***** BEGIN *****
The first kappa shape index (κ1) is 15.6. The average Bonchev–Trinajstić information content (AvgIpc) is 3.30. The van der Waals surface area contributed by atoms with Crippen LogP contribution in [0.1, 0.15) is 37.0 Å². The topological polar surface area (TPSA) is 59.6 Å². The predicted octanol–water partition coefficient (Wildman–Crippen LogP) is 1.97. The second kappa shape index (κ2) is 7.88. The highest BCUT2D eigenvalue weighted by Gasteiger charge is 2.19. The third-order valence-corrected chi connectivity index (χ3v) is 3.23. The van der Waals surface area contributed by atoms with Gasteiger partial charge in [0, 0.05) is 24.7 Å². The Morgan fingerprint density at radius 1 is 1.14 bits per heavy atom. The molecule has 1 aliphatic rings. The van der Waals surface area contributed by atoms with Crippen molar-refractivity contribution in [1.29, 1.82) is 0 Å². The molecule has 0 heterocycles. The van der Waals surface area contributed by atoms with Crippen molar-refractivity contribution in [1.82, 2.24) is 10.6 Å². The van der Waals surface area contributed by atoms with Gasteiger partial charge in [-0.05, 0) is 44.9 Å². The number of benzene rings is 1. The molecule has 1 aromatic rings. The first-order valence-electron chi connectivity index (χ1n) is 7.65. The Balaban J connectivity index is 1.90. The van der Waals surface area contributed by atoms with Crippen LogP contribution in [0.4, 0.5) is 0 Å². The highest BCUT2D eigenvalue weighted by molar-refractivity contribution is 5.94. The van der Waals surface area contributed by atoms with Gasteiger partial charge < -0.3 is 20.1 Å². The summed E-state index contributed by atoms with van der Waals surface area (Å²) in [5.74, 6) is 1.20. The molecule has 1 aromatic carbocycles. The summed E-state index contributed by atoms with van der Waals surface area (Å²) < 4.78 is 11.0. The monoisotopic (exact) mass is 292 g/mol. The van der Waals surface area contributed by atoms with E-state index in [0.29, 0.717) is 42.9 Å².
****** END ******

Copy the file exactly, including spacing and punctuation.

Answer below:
The first kappa shape index (κ1) is 15.6. The average Bonchev–Trinajstić information content (AvgIpc) is 3.30. The van der Waals surface area contributed by atoms with Crippen LogP contribution in [0.1, 0.15) is 37.0 Å². The topological polar surface area (TPSA) is 59.6 Å². The predicted octanol–water partition coefficient (Wildman–Crippen LogP) is 1.97. The second kappa shape index (κ2) is 7.88. The highest BCUT2D eigenvalue weighted by Gasteiger charge is 2.19. The third-order valence-corrected chi connectivity index (χ3v) is 3.23. The van der Waals surface area contributed by atoms with Gasteiger partial charge in [0, 0.05) is 24.7 Å². The Morgan fingerprint density at radius 1 is 1.14 bits per heavy atom. The molecule has 1 aliphatic rings. The van der Waals surface area contributed by atoms with Crippen molar-refractivity contribution in [1.29, 1.82) is 0 Å². The molecule has 0 heterocycles. The van der Waals surface area contributed by atoms with Crippen molar-refractivity contribution in [1.82, 2.24) is 10.6 Å². The van der Waals surface area contributed by atoms with Gasteiger partial charge in [-0.05, 0) is 44.9 Å². The number of benzene rings is 1. The molecule has 1 aromatic rings. The first-order valence-electron chi connectivity index (χ1n) is 7.65. The Balaban J connectivity index is 1.90. The van der Waals surface area contributed by atoms with Crippen LogP contribution in [0.4, 0.5) is 0 Å². The highest BCUT2D eigenvalue weighted by molar-refractivity contribution is 5.94. The van der Waals surface area contributed by atoms with Gasteiger partial charge < -0.3 is 20.1 Å². The summed E-state index contributed by atoms with van der Waals surface area (Å²) in [5.74, 6) is 1.20. The molecule has 1 aromatic carbocycles. The summed E-state index contributed by atoms with van der Waals surface area (Å²) < 4.78 is 11.0. The monoisotopic (exact) mass is 292 g/mol. The van der Waals surface area contributed by atoms with E-state index in [0.29, 0.717) is 42.9 Å².